COLUMBIA — The academic achievement gap that exists between white and minority students in many American schools is a familiar item in education news.
But at West Boulevard Elementary School, students, families, teachers and administration are working together to change that story.
West Boulevard Elementary was designated Columbia's model elementary school in 2004 under then-principal Vickie Robb. Students have made improvements in standardized Missouri Assessment Program test scores since.
Last week , the school received MU's 2010 Martin Luther King Jr. Award from the Chancellor's Diversity Initiative program. The award was presented at a ceremony in Memorial Union and is given to people or organizations that reflect King’s emphasis on community involvement.
West Boulevard Principal Peter Stiepleman accepted the award for the school, which was presented by Almeta Crayton, former First Ward councilwoman and last year’s award recipient.
Noor Azizan-Gardner, director of diversity programming and professional development at MU, said the school was selected for innovative curriculum changes and outreach work in closing the academic achievement gap between white and minority students.
How is West Boulevard Elementary succeeding?
One way is by keeping the student per teacher ratio low, which gives teachers more time with each student. In 2008, West Boulevard Elementary had 14 students to each classroom teacher, second lowest of elementary schools in the district according to Missouri Department of Elementary and Secondary Education statistics.
The average ratio for elementary schools in the district that year was about 17 students per teacher.
When the model school program started, individual subject specialists were added to the faculty to supplement classroom teachers. Although most of those positions were later cut due to revenue shortfalls, they gave teachers more teaching prep time.
Fifth-grade teacher Nancy Fagan, who has taught for 22 years and the last six at West, has seen firsthand the changes that came from being a model school.
Fagan said many small things contribute to a positive learning environment. The extra staff the school had helped calm the classrooms and hallways, she said.
"So many of our successes can't be measured," Fagan said. She added that the first years as a model school were tough due to extra hours of outside professional development required, but that the end results were worth the time.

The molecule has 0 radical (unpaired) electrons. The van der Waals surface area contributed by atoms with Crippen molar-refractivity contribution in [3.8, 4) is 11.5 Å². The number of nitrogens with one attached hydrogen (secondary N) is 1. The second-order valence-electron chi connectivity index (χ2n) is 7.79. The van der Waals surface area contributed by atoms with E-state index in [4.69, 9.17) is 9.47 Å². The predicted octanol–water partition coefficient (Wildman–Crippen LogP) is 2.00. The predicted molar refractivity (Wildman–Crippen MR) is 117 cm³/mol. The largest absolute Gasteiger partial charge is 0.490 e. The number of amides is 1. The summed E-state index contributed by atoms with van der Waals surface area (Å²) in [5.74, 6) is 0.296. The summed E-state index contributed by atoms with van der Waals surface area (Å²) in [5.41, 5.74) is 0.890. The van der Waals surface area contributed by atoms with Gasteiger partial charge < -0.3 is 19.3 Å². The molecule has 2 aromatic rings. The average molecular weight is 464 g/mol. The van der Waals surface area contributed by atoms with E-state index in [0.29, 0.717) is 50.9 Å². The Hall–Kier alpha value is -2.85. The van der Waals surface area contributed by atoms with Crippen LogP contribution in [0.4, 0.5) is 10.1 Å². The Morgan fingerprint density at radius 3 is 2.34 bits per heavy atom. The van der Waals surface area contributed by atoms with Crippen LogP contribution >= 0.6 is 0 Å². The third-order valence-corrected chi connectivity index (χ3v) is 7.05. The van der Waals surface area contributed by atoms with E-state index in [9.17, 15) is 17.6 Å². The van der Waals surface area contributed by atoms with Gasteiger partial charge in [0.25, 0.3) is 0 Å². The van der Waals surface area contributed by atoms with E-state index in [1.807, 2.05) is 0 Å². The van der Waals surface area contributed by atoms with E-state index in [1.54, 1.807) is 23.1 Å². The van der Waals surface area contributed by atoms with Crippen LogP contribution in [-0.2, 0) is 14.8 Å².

Rebekah Jouret has taught both kindergarten and first grade at West Boulevard over 11 years at the school. The change to model school "cultivated a whole transformation — people just want to be here," she said.
"There were a lot of things we knew we needed but couldn't get before we became a model school," Jouret said. Now with budget cuts, she said faculty and staff have to be imaginative and sometimes volunteer to take on extra roles to preserve the positive changes that came with being a model school.
Jouret said that last week she was the school crossing guard for a couple of days when the person who usually does that job couldn't make it in. "Everybody helps out," she said.
Speaking at the ceremony, Stiepleman said that when the model school program started, 55 percent of students needed remedial tutoring as required by Missouri law; in 2009, one percent did.
He also said that in 2004, 12.5 percent of students scored "proficient" in the communication arts section of the Missouri Assessment Program standardized tests, but five years later that percentage had risen to 42.8.
Parents of students make it clear that they want their children there.
Jason Howell is parent of a first- and third-grader at the school. He said they live in another elementary school's attendance area, but the learning atmosphere and teacher commitment at West Boulevard justifies taking them there.
Kezekiya Weln has three children at West Boulevard, one in pre-kindergarten and one each in the first and third grades. He said the school has been good for his children and that they were excited about the school's award but that at their age couldn't quite connect it with Martin Luther King Jr.
In presenting the award, Crayton said students at the school succeed because, “Those teachers love those kids."